Calling education a problem to be fixed is neither Biblical nor wise, however. It is not wise because children are not simply machines. Neither are children “blank slates,” for by the time a child enters kindergarten, he comes with much already written on that slate of his. The reason teaching is a “difficulty” rather than a science problem is that humans are…well…messed up—morally, physically, spiritually, intellectually—and some more than others. The Bible is fairly clear about the human condition, and when you sit down to the task of teaching another person, you are trying to get them to think what you think, speak the way you speak , and act the way you act. In other words, teaching is difficult because it is based essentially on imitation. Anything less than mimesis in education is not worthy of the name. Given that we live in a fallen world, however, this makes teaching a seemingly impossible task. Not to mention that our modern times have forgotten all about the reality of imitation in school.
Because we want a teacher who can “fix” the problem of Johnny Student, we are tempted to look to the teacher as the messiah. But Christians who have messianic expectations of teachers are the first to forget that even the Messiah Himself found teaching difficult:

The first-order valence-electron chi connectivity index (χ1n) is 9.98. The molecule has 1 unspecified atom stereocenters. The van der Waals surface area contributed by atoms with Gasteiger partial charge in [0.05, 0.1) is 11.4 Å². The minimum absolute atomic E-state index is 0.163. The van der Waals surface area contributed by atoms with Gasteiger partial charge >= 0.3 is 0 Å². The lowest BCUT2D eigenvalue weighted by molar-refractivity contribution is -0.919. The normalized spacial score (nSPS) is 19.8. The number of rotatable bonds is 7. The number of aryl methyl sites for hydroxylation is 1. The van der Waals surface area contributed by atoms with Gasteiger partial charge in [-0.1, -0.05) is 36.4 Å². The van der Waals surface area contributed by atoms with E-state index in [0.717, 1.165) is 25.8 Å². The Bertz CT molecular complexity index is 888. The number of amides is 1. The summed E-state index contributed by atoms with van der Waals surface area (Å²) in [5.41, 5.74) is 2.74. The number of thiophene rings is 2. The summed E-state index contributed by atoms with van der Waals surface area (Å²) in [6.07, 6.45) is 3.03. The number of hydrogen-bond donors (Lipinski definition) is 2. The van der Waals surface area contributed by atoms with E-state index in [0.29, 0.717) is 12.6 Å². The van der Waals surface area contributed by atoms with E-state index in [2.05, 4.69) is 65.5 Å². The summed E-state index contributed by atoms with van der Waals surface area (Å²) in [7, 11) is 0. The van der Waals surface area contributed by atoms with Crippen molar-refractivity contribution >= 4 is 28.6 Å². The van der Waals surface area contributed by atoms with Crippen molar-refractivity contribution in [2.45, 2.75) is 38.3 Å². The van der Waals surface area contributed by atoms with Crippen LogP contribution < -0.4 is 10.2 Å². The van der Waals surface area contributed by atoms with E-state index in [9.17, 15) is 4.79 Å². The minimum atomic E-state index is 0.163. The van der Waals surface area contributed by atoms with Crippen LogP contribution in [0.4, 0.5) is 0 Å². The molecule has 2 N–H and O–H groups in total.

Jesus said to him, “I am the way, the truth, and the life. No one comes to the Father except through Me. “If you had known Me, you would have known My Father also; and from now on you know Him and have seen Him.” Philip said to Him, “Lord, show us the Father, and it is sufficient for us.” Jesus said to him, “Have I been with you so long, and yet you have not known Me, Philip? He who has seen Me has seen the Father; so how can you say, ‘Show us the Father’? (John 14:6-9)
As a teacher I sometimes find this scene ironically very comforting. If this doesn’t illustrate the typical frustrations of teaching humans, I never writ, nor no man ever taught. Here, we have Jesus expressing his astonishment at his student’s lack of understanding. Phillip simply doesn’t get it, regardless of the reason (that is another essay entirely). In the Incarnation, Jesus did indeed take on the flesh of all mankind, and in his role as teacher, he takes on the ministerial experience of all teachers. We have all had our Philips, the student who eagerly raises his hand to ask the very question you just finished answering, the student who would have gotten an A had he only followed directions, the student who spite of continuing his second year of Latin still doesn’t understand accusative case. Amazing. And yet, this is teaching.
We know a student is not above his master, and that when he is fully formed he will be like him. But even masters have masters and teachers teachers, and One Master and Teacher above them all. If, therefore, Jesus, who is The Teacher, had trouble with his students’ learning, how much more can we expect to experience the same difficulties? Furthermore, the notion that we can immediately and empirically prove a student has learned something is woefully misguided. Learning takes time. Learning takes leisure. That’s why we call it schola.